The Games torch will make its way from Keyano College to the Countdown Clock at Jubilee Centre on August 3rd, then make its grand entrance in a highly classified fashion at the opening ceremonies.

Produced by PRP (Patrick Roberge Productions) - an acclaimed group that has designed and executed some of the most brilliant event spectacles in Canada, including the Grey Cup halftime show - the Opening ceremonies (presented by CNOOC Nexen) and Closing Ceremonies (presented by CEDA International) will showcase the best that the region has to offer in terms of talent and enthusiasm.

“PRP is famous for creating living, evolving montages filled with colour, movement, sound, diversity and spectacle,” said Angele Dobie, who will be working on these two major bookends to the Games with Alan Roberts as co-chairs of the opening and closing ceremonies. 

“It is going to be a kaleidoscope of homegrown talent, an authentic Wood Buffalo experience.”

The response from the artists in our community has been very positive, with hundreds coming out for the dance auditions and many more signing up for other performance and exhibition opportunities.

“They are so excited to participate,” said Constance Scarlett, Co-Chair, Festivals, also Executive Director of Arts Council Wood Buffalo.  “We know that we have great artists in this region.  We’re excited to share that fact with the rest of Canada.”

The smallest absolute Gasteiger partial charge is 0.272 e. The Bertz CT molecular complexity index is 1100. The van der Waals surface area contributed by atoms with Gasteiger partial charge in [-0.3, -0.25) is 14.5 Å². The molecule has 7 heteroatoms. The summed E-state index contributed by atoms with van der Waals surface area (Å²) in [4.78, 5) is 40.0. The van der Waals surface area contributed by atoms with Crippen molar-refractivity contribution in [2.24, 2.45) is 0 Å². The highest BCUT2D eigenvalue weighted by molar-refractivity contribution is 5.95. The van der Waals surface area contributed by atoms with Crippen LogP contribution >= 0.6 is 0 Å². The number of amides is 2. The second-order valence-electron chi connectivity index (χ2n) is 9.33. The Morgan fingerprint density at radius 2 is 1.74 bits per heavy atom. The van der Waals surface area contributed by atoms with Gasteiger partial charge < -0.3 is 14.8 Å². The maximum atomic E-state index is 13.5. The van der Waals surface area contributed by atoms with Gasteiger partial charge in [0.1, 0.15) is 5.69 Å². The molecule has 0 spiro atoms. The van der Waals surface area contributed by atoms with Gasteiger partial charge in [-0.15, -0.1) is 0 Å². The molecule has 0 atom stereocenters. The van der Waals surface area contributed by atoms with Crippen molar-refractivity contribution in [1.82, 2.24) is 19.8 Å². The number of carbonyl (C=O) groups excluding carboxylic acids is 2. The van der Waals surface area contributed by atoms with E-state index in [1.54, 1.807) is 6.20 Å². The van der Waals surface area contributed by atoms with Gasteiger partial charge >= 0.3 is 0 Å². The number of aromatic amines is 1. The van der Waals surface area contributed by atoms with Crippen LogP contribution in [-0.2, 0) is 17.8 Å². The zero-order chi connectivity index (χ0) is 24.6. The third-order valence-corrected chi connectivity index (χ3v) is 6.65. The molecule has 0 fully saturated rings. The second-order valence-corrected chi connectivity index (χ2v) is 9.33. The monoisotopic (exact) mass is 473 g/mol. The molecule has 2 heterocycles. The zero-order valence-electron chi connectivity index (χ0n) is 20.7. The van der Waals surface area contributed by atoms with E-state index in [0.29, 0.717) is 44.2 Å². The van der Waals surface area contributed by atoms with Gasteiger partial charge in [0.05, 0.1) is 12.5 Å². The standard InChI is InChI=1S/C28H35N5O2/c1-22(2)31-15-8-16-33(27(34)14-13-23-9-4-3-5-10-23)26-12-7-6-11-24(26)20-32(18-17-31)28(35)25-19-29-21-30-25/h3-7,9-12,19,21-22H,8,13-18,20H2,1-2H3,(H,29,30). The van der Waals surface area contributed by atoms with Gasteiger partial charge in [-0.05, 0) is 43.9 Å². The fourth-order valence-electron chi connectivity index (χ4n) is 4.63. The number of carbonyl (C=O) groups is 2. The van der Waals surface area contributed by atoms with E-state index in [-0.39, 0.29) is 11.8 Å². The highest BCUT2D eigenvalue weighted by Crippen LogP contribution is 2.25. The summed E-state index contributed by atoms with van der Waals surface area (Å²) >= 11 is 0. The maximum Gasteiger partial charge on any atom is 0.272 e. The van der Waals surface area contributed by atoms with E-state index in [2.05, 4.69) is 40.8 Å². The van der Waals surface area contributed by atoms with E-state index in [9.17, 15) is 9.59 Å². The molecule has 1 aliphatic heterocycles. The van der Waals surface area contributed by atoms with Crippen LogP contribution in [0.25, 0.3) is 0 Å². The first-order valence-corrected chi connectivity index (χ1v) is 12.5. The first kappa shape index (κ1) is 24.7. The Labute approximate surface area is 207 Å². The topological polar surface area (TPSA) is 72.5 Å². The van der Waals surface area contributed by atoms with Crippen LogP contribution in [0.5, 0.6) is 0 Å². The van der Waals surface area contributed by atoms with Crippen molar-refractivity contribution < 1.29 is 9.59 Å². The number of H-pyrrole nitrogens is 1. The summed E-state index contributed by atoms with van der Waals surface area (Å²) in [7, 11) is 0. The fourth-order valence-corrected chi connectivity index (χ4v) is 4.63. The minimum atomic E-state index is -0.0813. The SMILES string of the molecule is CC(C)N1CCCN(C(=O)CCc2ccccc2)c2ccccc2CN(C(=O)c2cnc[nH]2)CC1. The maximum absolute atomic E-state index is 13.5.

In addition to seeing a strong contingent of performers during the Opening and Closing Ceremonies, there will be a strong local presence in two Big Sky Spirit events on the CNOOC Nexen Stage at Shell Place. 

“There are two groups of athletes that come in for the Games,” said Amerongen.  “The first group gets to participate in the Opening Ceremonies.  The first Big Sky Spirit night on August 10th, in addition to being a pyrotechnic, high energy dance party will serve as the first group’s closing ceremonies in a sense.  The second Big Sky Spirit night on August 12th will welcome the second group of athletes.” 

Both Big Sky Spirit nights will be free to the public and sponsored by Syncrude.

The 2015 Western Canada Summer Games are expected to be a boon to the local economy and a wonderful opportunity to share the wonders of our region, with, not only the athletes, coaches and officials, but the additional 10,000+ people who are expected to travel here from all over western Canada.

“When the athletes close out their day of competition, they will head back to the Athlete’s Village at Noralta Lodge,” said Amerongen.  “We’ve lined up a variety of different things to give them a chance to relax, socialize and have some fun.”

According to Scarlett and her co-chair Diana Moser, local artists and organizations will be presenting activities in a big tent located in the parking lot.  The Village is expected to be a huge hit with the athletes who will be getting a room of their own, free WiFi, and the best that Noralta Lodge has to offer. 

“We’re taking an athlete-centric approach to the programming of the entertainment at the Village,” said Moser.  “In addition to having a movie night, there will be some improv and even several nights of gaming thanks to the Fort McMurray Gamers Association.”